Gail Super

Email: gail.super@utoronto.ca

Office: 725 Spadina; UTM DV 3246

Gail Super

Assistant Professor

Biography

Gail Super, Assistant Professor at the University of Toronto Mississauga, received her PhD in Law and Society in 2010 from New York University. She has an MSc in Criminology from the London School of Economics and Political Science and a BA LLB from the University of Cape Town. Prior to embarking on her PhD Dr. Super practiced as a human rights lawyer in Namibia, where she focused on children in police detention and prison.

Dr. Super works critically within, and between, the disciplines of Law and Society and Sociology, with a specialization in the Sociology of Punishment. Her research program focuses on the political context of penal policy-making, specifically the role of crime and punishment in constituting political authority and vice versa.  A core component of her theoretical framework is recognition of the variegated assemblages and hybrids that constitute the penal field and how punishment plays out in different combinations and spaces.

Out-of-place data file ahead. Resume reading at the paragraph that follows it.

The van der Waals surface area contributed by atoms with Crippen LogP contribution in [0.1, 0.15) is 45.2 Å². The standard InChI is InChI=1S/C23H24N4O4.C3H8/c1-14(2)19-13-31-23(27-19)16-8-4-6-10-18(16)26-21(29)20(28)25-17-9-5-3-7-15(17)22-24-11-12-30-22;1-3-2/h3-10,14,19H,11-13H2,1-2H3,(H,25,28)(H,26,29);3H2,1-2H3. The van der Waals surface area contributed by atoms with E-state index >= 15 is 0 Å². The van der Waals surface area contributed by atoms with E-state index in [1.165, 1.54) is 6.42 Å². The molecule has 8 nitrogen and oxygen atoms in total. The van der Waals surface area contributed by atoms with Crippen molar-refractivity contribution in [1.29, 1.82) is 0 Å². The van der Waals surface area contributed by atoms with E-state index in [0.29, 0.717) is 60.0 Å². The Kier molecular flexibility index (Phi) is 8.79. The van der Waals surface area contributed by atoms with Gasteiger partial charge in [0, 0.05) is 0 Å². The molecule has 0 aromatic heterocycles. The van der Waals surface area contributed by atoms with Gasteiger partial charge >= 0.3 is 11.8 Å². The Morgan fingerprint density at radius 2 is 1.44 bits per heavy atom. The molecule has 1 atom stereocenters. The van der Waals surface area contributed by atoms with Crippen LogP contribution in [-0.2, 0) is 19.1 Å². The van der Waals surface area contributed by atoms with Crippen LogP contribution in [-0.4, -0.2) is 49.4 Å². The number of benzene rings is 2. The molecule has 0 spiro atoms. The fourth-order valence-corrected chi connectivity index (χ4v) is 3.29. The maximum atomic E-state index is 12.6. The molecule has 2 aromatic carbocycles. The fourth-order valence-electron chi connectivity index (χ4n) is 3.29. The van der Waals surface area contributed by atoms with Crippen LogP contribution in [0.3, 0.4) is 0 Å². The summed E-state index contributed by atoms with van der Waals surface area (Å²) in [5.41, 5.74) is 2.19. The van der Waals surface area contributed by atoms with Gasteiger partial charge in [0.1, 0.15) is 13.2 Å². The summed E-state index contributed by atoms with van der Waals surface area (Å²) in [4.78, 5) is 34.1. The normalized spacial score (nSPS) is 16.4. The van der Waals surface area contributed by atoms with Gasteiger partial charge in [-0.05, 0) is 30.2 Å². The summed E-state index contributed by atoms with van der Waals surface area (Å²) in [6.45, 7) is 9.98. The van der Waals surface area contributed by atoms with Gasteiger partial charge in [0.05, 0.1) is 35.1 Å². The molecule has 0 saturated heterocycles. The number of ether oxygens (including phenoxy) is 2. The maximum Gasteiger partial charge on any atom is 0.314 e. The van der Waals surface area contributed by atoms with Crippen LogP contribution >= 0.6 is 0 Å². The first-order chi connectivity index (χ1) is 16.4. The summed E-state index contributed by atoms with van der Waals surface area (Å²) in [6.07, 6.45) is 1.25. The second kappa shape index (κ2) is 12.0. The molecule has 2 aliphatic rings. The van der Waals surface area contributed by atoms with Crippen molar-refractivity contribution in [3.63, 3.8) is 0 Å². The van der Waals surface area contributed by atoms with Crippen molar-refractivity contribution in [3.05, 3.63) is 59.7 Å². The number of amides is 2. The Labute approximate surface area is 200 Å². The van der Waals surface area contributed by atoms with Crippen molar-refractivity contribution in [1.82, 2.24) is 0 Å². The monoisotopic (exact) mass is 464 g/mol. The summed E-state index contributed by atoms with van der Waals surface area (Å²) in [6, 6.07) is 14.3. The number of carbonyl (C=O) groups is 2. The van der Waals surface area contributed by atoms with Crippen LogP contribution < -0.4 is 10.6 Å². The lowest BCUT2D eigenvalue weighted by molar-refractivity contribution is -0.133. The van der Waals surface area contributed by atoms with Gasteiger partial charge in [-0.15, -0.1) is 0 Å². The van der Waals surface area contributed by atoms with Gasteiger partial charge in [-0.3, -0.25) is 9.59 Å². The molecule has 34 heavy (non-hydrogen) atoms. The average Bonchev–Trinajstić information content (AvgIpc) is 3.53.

In her book, Governing through Crime in South Africa: The Politics of Race and Class in Neoliberalizing Regimes (Ashgate 2013) Dr. Super examined shifts and continuities in the socio-cultural and political significance of crime over a change of regime, from a white authoritarian apartheid government to the first black government under the leadership of the African National Congress. She found that the demise of apartheid led to lengthening prison sentences, leading to her interest in the relationship between punishment and democratization. Dr. Super’s current research is on the relationship between state authority, vigilantism and penal power. She focuses on crime prevention in marginalized informal (shack) settlements in South Africa and examines how legal forms of community based crime prevention (such as neighborhood watches) overlap with local punitive practices. Dr. Super uses her work on South Africa to reflect on broader themes, including the relationship between violence and inequality and the dangers of state imposed voluntarism in contexts of high unemployment and crime.  She has published in The British Journal of Criminology; Theoretical Criminology; Punishment and Society and; The Law and Society Review.